Jewellery auctions: The most impressive pieces & sales of 2018
Despite the economic turbulence felt worldwide, 2018 was an amazing year for jewellery auctions.
Exceptional pieces were sold for vast sums, with the most significant of them made - as expected - by Christie’s and Sotheby’s. Coloured diamonds and jewellery with royal provenance continued to fetch astounding prices under the hammer, the most significant of which are highlighted in this article.
One of the most exceptional jewels to come up for auction in 2018 was the ‘Harry Winston Pink Legacy’ diamond that previously belonged to the billionaire Oppenheimer family, former owners of De Beers. Sold at Christie’s for £35 million during the Geneva auction in November, the 18.96 carat fancy pink diamond represents a world record price per carat for a pink diamond sold at auction!
The most famous and headline grabbing auction of 2018 was undoubtedly the Sotheby’s ‘Royal Jewels from the Bourbon-Parma Family’, which was more commonly known as the sale of a selection of Marie Antoinette’s jewellery. Held in Geneva and featuring more than 100 lots, the auction was described by Daniela Mascetti of Sotheby's Europe as "one of the most important collections of royal jewellery ever to come to market", it set a record for highest overall sale of royal jewels, garnering a total of £33.63 million for the collection. £28.4 million out of the sale was garnered by the record breaking diamond pendant with a pearl ‘of exceptional size’. The jewel achieved a new record for a natural pearl at auction, based on its incredible quality and size. Additionally, it is believed that this very pendant was been part of a selection of jewels that was secretly packed up in 1791 as the King and Queen of France prepared to escape from the Palace of the Tuileries during the French Revolution.
Blue diamonds continued to dominate jewellery auctions in 2018, further bolstering their track record for being popular luxury investment commodities. Sotheby’s sold the ‘Farnese Blue’ - a pear cut 6.16 carat fancy dark grey-blue diamond originating from the Golconda mines in southern India - for £5.24 million. The diamond takes its name from the second wife of King Philip V of Spain, Elisabeth Farnese, who received it as a wedding gift in 1715. The Royal provenance of this piece is a large part of it’s attraction; with a rich history spanning three centuries, through generations of marriages between European houses. The ‘Farnese Blue’ was part of the royal families of France, Italy and Austria, and is thought to have appeared on a diamond tiara belonging to Marie Antoinette.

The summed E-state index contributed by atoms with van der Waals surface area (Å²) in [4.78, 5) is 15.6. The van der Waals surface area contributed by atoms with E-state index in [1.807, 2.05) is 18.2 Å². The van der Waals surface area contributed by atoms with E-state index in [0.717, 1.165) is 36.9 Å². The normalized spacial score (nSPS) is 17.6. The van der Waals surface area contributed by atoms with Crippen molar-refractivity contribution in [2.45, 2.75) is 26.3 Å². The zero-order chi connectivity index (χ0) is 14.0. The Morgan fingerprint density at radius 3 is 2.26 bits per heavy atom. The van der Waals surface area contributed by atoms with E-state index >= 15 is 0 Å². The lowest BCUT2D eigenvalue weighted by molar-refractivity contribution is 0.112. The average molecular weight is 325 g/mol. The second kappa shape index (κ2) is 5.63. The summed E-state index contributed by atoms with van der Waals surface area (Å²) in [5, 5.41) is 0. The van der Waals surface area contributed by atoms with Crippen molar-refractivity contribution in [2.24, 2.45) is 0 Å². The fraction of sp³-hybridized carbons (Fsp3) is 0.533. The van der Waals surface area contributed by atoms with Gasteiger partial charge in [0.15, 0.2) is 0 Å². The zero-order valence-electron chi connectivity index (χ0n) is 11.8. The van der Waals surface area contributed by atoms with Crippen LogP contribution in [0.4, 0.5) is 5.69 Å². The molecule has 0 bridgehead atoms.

Sotheby’s was the home of more important blue diamond sales in 2018, with the ‘Ai Diamond’ fetching £8.42 million at the 'Hong Kong Magnificent Jewels and Jadeite' jewellery auction in early October. The 5 carat VS2 step-cut fancy vivid blue diamond was named ‘Ai’ as it is the word of love in Chinese, and someone must have fallen in love to spend that sum!
It's evident that blue diamonds comprised the bulk of the largest jewellery sales of 2018. One more outstanding sale took place through Christie’s in Hong Kong, and fetched £16.02 million - or £2.03 million per carat - in May for the pear cut 8.01 carat fancy vivid blue IF diamond necklace by Moussaieff. A few months later, in December, Christie’s New York Magnificent Jewels sale saw the auction of the ‘Bulgari Blue’, a cushion cut 8.08 carat fancy vivid blue diamond ring, which sold for £14.3 million, or £1.8 million per carat. The auction house said it was “among the finest blue diamonds ever to have come to market”.
Looking forward to 2019, we can expect to see sales of fancy coloured diamonds and jewellery with exciting historical provenance continue to break records as they have year after year. Their success at auction is a testament to the universal desire to own the most amazing jewellery in the world.